The forgotten story of Gladys Sellers Smack Armstead, AKA “Madame Goldye Steiner,” a pioneering African American “dramatic soprano” vocalist who grew up in very early 20th century Milwaukee.

Born in 1889 in Illinois and raised in Milwaukee, Gladys Mae Sellers attended school through the 10th grade. As a young adult in the 1910s, Gladys married Albert Smack and was active in St. Mark AME Church, leading many musical programs there and in the wider community. The African American Chicago Defender and Wisconsin Weekly Blade newspapers documented her musical accomplishments. Gladys sometimes performed with Albert, who had sung tenor with a traveling minstrel group in his younger years. She performed in Milwaukee and Chicago, as well as in Madison, Indianapolis, and elsewhere in the region, collaborating with accomplished musicians of the day including The Weaver Brothers and John H. Wickliffe’s Ginger Orchestra. Then, in the early 1920’s, Gladys left Milwaukee and created a new persona in New York. Using the stage name “Madame Goldye Steiner,” she was one of a handful of African American vocalists who performed Jewish sacred music in concert halls during the “golden age” of European Jewish liturgical chazzanus vocal music. Current research shows Madame Goldye to be the only African American woman to have been a part of this trend.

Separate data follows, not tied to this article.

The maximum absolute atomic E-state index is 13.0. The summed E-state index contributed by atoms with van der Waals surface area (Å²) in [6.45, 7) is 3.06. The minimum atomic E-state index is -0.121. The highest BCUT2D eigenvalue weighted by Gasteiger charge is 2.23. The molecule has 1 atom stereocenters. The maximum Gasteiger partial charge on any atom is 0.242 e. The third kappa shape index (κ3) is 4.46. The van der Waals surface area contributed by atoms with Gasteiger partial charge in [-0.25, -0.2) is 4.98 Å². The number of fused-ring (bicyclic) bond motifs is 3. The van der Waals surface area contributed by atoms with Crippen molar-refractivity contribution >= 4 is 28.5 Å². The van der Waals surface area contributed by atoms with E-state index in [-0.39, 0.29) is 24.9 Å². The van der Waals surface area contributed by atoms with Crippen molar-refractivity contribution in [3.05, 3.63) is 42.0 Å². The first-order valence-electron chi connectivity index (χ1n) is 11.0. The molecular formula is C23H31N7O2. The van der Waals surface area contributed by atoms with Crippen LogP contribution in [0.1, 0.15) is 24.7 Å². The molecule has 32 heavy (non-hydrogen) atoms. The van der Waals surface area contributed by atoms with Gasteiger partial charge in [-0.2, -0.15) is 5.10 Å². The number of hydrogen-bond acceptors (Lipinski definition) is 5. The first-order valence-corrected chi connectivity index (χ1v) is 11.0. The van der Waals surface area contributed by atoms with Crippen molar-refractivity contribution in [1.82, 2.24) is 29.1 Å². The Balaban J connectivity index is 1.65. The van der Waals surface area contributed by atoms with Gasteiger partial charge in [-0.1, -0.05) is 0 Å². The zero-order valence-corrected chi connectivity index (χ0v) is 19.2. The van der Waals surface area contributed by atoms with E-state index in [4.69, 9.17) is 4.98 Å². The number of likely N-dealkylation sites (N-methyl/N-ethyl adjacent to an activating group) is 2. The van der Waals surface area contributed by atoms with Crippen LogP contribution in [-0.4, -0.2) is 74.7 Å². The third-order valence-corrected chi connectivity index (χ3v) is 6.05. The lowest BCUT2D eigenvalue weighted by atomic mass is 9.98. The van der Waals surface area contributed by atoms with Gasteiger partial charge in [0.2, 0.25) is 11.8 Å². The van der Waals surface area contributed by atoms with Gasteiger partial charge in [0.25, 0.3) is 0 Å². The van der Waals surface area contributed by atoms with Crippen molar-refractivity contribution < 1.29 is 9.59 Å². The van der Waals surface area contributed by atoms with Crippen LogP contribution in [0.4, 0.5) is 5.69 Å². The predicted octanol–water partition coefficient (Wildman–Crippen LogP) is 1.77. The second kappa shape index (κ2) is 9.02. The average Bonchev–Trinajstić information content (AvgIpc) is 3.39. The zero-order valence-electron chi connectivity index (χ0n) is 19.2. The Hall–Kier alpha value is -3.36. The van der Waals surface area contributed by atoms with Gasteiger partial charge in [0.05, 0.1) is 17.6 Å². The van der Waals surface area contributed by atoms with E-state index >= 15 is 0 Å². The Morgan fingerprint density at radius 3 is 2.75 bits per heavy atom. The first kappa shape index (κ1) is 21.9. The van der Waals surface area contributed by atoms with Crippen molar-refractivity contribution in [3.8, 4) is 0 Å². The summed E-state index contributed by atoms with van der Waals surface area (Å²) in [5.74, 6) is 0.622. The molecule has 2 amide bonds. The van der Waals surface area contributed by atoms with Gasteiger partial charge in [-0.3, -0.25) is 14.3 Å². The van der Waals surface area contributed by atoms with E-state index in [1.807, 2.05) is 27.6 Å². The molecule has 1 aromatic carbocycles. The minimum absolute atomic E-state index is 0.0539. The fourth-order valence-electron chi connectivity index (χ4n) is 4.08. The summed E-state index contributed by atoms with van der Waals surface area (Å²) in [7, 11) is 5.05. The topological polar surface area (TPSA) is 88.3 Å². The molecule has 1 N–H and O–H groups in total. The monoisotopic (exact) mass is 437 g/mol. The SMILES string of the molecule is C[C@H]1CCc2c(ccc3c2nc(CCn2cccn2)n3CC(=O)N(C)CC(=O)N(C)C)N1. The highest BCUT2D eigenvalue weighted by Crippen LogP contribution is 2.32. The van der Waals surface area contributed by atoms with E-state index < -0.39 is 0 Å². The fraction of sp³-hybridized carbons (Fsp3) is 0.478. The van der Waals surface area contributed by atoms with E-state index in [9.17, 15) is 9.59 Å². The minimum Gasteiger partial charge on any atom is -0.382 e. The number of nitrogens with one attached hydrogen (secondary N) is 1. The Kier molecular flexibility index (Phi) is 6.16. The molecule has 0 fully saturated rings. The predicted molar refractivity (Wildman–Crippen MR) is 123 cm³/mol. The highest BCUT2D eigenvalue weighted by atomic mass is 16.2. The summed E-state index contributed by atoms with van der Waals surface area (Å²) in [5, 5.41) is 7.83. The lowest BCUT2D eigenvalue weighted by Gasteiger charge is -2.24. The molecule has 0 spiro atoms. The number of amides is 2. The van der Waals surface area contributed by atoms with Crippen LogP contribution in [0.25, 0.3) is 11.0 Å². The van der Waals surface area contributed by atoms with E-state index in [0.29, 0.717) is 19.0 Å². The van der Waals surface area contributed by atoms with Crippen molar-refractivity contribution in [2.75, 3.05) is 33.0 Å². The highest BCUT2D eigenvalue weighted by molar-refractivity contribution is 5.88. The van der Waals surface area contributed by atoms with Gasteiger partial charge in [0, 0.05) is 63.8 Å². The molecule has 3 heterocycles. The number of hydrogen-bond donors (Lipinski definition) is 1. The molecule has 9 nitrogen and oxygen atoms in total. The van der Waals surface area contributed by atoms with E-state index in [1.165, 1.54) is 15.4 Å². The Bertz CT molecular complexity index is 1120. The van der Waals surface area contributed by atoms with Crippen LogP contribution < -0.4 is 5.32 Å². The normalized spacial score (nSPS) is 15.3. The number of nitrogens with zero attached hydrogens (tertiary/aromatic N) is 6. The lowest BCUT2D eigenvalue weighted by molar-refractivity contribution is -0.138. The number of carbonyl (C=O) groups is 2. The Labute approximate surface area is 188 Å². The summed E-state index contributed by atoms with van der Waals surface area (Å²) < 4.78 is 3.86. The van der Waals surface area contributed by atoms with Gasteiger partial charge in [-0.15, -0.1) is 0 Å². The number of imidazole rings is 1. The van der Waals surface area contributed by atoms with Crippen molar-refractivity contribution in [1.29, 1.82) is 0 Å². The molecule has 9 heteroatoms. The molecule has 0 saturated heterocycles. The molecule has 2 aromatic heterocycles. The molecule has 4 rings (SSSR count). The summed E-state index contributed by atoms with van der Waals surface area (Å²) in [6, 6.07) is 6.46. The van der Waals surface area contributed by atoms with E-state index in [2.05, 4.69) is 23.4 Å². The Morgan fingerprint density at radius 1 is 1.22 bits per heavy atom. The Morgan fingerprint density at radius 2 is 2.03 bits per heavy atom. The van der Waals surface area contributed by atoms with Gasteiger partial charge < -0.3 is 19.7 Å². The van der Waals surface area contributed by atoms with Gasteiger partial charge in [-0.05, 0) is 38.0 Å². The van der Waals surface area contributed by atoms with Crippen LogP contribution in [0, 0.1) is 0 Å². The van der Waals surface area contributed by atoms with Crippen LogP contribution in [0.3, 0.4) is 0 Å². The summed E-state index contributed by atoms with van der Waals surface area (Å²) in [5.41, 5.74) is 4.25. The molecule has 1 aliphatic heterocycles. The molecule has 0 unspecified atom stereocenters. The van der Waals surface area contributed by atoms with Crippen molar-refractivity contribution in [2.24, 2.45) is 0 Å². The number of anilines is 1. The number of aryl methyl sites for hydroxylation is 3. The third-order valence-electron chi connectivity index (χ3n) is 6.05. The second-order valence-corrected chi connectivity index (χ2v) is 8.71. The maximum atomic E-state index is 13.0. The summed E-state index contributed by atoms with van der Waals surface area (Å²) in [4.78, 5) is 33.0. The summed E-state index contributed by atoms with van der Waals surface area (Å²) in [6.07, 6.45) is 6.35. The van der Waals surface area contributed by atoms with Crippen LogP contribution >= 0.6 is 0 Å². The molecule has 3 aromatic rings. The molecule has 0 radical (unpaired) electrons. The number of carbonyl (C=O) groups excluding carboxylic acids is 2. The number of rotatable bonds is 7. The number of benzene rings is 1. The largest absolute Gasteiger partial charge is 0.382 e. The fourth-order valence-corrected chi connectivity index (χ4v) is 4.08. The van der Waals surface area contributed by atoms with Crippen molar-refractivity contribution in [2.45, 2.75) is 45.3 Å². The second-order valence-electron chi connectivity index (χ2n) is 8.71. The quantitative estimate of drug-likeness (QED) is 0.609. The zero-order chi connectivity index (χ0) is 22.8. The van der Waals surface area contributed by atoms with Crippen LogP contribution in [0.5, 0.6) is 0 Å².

Madame Goldye lived in New York for two decades, appearing on east coast stages and on early radio, even appearing in two large Broadway musicals–David Belasco’s Lulu Belle, and the avant-garde H.I.M. by e. e. Cummings–and joining the Actor’s Equity Association union. She lived near Harlem with her second husband, Richard Armstead, through the mid-1940’s when they returned to Milwaukee. Gladys died in 1960, and is buried in Milwaukee in an unmarked grave at Mt. Olivet cemetery on 39th and Morgan Streets. With your generous donation through the Madame Goldye Rematriation project, headstones for Gladys and her husband will be purchased.